I’m using the Multi Frequency High Precision Antenna - NavSpark Store multiband antenna.

As for why it’s 400m away, I’ve never done any setup on the base module when it wasn’t within a couple meters of where it sits now, so I have no idea how it got 400m away stuck in it’s memory, though it does have a soldered on backup battery. I can try factory resetting it, but I’m not hopeful since I’m fairly sure it’s been factory reset in its current position a half dozen times already.

I set static position via Google maps waypoint and used decimal version when I tried that. Doesn’t seem to want to change.

I think I’m just going to bite the bullet and order a couple of Ardusimple 2Bs. I already had to contend with an issue on these 1122s where Windows decides that they’re a serial mouse when you plug them in, and the cursor jumps around until you manage to disable the fake mouse in Device Manager (and then it comes back again as a different serial mouse type a couple more times until you disable those vendor IDs as well, crazy). They seem very low quality. Of course, it could be Windows being weird as well, but as much as I dislike Windows, I’ve never seen it do that with any USB modules I’ve connected before.

Edit: well, apparently it’s a known issue with Windows and USB GPS modules for a long time now: https://answers.microsoft.com/en-us/windows/forum/all/windows-detects-usb-gps-as-serial-ballpoint-please/e0e03b9b-e9ae-4645-8b3c-5754f06ec3b5

Is it advisable to get anything else if I"m upgrading, to stay right current with the development point? I’ve seen reference to $PANDA that I’ve gathered is an IMU fusion device based on a Teensy 4.1 and the BNO085/ardusimple combo. I see I can get Teensy4.0 but not 4.1 easily via Digikey, not sure if that would make a difference.

That looks very similar to the u-blox magnetic mount antenna. I assume you’ve attached it to a metal back plate that’s at least 10cm in diameter? These type of antennas need a metal surface under them.

Here’s the antenna that seems to work the best for me, and I will do more testing with and report back when I can:

Can also get it on AliExpress and probably other sources.

This is also the antenna I plan to use on my base station when I get it permanently mounted. Currently I’m just using the u-blox antenna (with an F9P) on my base station.

Another option is the Survey Grade antenna from NavSpark.

I can’t help but think these perform better, and you don’t need any kind of metal back plane.

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I am using the BT300 for base too it is a great antenna for very low cost, same as @torriem.

On tractor I like helical antennas, they shed dust well, and are better at grabbing low hanging satellites in holes, behind hills and near trees. The tallysman hc 871 packaged with emlid m2’s are great, but spendy at $300cdn. I will be trying out a hx 607 version soon.

“Mark” at “JINYUSHI” store has been great support, they ship fast, and package well.

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Just be aware there are subtle differences between the 300D and the 300S. They are nearly the same in specs, except that the 300D lacks in GPS L5, which isn’t so important now but may become important in the future. Other than that it works great.

That helix antenna looks very interesting. I’ll have to try some. Do they need a metal base plane?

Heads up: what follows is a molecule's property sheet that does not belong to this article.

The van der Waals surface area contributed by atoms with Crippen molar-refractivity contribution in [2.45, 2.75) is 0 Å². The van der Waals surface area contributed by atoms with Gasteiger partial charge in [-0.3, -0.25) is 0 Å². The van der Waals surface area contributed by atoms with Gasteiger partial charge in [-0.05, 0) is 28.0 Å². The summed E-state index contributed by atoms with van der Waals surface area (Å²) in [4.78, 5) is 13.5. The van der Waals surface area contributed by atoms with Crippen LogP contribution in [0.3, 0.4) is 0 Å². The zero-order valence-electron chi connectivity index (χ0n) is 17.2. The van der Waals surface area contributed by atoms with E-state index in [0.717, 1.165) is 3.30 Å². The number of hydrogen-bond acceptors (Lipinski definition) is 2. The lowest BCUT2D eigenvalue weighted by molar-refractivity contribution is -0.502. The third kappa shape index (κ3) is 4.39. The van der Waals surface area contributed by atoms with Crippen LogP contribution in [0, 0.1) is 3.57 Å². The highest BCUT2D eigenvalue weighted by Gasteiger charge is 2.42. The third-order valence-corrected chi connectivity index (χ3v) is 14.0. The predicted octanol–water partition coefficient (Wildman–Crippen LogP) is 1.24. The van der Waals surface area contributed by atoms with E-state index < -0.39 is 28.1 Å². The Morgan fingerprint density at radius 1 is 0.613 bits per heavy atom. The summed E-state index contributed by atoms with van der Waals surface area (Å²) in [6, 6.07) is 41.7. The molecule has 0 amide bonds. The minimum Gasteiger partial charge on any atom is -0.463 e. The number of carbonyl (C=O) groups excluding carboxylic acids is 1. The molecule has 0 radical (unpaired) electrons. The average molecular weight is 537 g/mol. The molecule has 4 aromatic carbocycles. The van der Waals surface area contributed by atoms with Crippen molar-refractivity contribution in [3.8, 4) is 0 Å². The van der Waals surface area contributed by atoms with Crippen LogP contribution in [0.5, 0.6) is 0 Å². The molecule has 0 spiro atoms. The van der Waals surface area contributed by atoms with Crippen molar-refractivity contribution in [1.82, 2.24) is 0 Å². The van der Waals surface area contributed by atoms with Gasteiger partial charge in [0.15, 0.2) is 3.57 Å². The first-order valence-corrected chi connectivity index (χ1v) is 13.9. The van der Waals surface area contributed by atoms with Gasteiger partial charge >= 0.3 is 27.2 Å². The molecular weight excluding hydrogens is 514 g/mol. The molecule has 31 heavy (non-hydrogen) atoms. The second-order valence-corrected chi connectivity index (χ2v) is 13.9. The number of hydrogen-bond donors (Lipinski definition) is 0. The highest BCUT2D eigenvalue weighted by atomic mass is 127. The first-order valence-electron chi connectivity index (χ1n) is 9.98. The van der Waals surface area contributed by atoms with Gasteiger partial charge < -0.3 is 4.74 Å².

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No base plane needed with a helical, they are meant for drones. The Tallysman 871 is bout the size of my thumb, they are not very big.

On the mower the helical massively outperforms the flat antennas in tight tree cover on two sides, and near buildings. On the Steiger in the field it is much more reliable along the bush line with both the previous ez150 conversion project and now AOG.

On emlid forum they tested the helical, patch and m2, the biggest difference was helical scored poorer on multi path rejection.

The big flat antennas are more accurate overall, in perfectly flat open conditions, but they only see up, tilting them cuts off a portion of the sky.

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So this is what I’m seeing for sats and signal on the base station with the antenna I linked. Is this amount of sats and signal not good? It’s usually 20+ sats and the scatter view doesn’t budge on a .01m scale after it’s locked in.

If I plug those coordinates into google maps, it’s pegged right on the position of my base station. It would look like SNIP is also getting the correct coordinates into the stream

So I was going off the rtk2go map function as per Lars here: Fixing reliability of RTK Fix - #9 by Larsvest and that seems to be way off. So I’m not sure how much I trust the rtk2go map link on the Caster Table Decoder page, which is the only link I’ve seen to a map on RTK2go site.

One thing I notice is on GPS you’re not getting any L2 signal at all, just L1. Actually all your constellations are only picking up one band, not two (white bars, normally if both bands are there these are solid color). Yes you should be seeing way more satellites I’d think, and definitely seeing L2, G2, and E5b on GPS, Glonass, and Galileo. I typically see about 28 here in Alberta. Very odd. Are you using the same model of antenna on the base station as on your rover?

Here’s what it should look like when you get L2, G2, and E5b signals as well as the L1 ones (I got this from navspark’s forum as an example):


Ignore the “RTK fix” status; you should see the same multi-band satellites on your base station as well as the rover. Dual band satellites show up as a solid bar color with a black snr and white snr number on them. Also the red round background under the satellite number means those satellites have too low a signal to noise ratio and are not going to be any good for your rovers to fix from. Looks like all your satellites are red, which isn’t good. Perhaps the antenna is bad or the cable is bad.

If I do a factory reset, it eventually shows up as solid bars and more sats. Change it to base station mode and then it goes like I had shown.